The Execution of Teresa Lewis

Virginia has recently executed its first person in 98 years, raising interesting questions regarding sexism, ableism, and the death penalty as a practice:


It Gets Better

Dan Savage’s launch video for the It Gets Better Project.  An amazingly good video for its spontaneity, honesty, and message.  The project started as a response to a particular teen suicide case.  200 000 views in the last week, and counting …

No captions, though bits of the auto-captioning on Youtube works.  Sort of.

Genetic Testing: School of Human Development Inaugural Interdisciplinary Event

This debate revolves around the theme of genetic testing, and features Dr. Dawna Gilchrist, the head of the History of Medicine program, and Dr. Francois Bernier from the Calgary Medical Genetics clinic. The event will take place on Thursday, September 30, 2010 at 5:00 pm at the Katz Building (room 1080).

Should genetic testing be used for treatment or for management?

Here’s the link to the event:

Health Ethics Seminar: Howard Nye on Psychological Continuity and Neonatal Medicine

The following seminar announcement may be of interest to many What Sorts readers.  You can find the abstract for the presentation below.



The Bearing of Psychological Continuity on Fetal and Neonatal Medicine

Presented by

Howard Nye, PhD

Assistant Professor, Department of Philosophy

Faculty of Arts, University of Alberta

Friday, 24 September 2010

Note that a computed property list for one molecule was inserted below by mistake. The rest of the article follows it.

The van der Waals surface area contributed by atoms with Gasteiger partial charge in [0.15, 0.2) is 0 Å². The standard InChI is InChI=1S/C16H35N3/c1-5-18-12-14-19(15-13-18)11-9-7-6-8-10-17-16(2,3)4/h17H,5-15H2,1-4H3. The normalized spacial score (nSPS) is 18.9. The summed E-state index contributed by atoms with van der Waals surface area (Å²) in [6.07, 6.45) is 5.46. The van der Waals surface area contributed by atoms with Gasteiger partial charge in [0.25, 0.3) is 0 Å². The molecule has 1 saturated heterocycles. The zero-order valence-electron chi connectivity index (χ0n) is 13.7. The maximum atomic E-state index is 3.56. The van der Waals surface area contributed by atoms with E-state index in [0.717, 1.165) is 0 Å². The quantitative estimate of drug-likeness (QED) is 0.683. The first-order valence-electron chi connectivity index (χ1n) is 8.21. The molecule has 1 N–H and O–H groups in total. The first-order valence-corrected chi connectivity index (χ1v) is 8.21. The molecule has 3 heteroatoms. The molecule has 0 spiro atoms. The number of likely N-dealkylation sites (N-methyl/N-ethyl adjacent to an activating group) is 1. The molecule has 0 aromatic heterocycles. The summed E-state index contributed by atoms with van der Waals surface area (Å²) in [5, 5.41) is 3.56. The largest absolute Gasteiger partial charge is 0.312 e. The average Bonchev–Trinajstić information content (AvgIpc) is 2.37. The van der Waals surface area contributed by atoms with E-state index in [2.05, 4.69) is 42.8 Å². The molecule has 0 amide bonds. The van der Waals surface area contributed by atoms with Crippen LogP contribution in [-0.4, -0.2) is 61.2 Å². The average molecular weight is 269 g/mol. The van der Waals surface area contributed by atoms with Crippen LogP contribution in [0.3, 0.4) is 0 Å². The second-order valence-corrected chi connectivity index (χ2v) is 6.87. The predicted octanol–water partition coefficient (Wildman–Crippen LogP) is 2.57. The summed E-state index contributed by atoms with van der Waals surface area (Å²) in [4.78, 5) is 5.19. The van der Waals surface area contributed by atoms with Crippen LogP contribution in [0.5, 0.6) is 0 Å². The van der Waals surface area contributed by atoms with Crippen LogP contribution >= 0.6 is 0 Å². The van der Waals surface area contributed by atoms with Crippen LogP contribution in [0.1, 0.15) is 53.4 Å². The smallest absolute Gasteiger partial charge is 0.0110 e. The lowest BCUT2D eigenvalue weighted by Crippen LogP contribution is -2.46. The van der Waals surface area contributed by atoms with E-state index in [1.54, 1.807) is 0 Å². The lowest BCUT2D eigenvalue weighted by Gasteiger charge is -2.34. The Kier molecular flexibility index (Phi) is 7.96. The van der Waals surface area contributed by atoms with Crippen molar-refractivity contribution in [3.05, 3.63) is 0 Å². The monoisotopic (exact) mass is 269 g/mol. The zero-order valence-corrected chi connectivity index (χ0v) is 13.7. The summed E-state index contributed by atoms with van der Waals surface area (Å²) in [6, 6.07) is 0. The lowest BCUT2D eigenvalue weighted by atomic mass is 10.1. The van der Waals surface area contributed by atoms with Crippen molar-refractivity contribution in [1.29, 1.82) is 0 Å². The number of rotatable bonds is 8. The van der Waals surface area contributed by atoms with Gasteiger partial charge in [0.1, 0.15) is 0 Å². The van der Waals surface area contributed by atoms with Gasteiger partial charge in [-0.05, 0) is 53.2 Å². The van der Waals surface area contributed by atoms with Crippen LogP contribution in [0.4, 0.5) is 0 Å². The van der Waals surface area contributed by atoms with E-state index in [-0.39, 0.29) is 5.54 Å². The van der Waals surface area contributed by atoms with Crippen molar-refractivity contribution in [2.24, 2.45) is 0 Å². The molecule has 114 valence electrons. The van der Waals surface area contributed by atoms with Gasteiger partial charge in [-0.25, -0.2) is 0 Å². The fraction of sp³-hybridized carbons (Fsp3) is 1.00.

Room 2-07 Heritage Medical Research Centre

(link to map:


For more information please e-mail:


Continue reading

Euthanasia Hearings Begin in Quebec

Euthanasia, always a controversial topic, is about to get alot of media attention again…


As public hearings on the controversial topic of dying with dignity get underway in Quebec, the chair of the committee expects debate to become emotional.

Quebec Liberal MNA Geoff Kelley says it’s been 17 years since B.C.’s Sue Rodriguez brought the issues of mercy killing to the fore, when she fought all the way to the Supreme Court for the right to kill herself. And though the court eventually ruled against her, the debate has never gone away, he says. Continue reading

Philosophy TV. Really.

Philosophy TV. It’s new. It’s real. It’s coming … actually, it has come … to a computer near you. Be scared. Be very scared. Congratulations to Brynn Welch et al. for getting this off the ground, and to Tamar Gendler and Eric Schwitzgebel for taking the first, brave steps. To infinity … and beyond.

Tamar Gendler and Eric Schwitzgebel on Implicit associations and belief.

Coming up on Philosophy TV next week or so: Peter Singer and Michael Slot.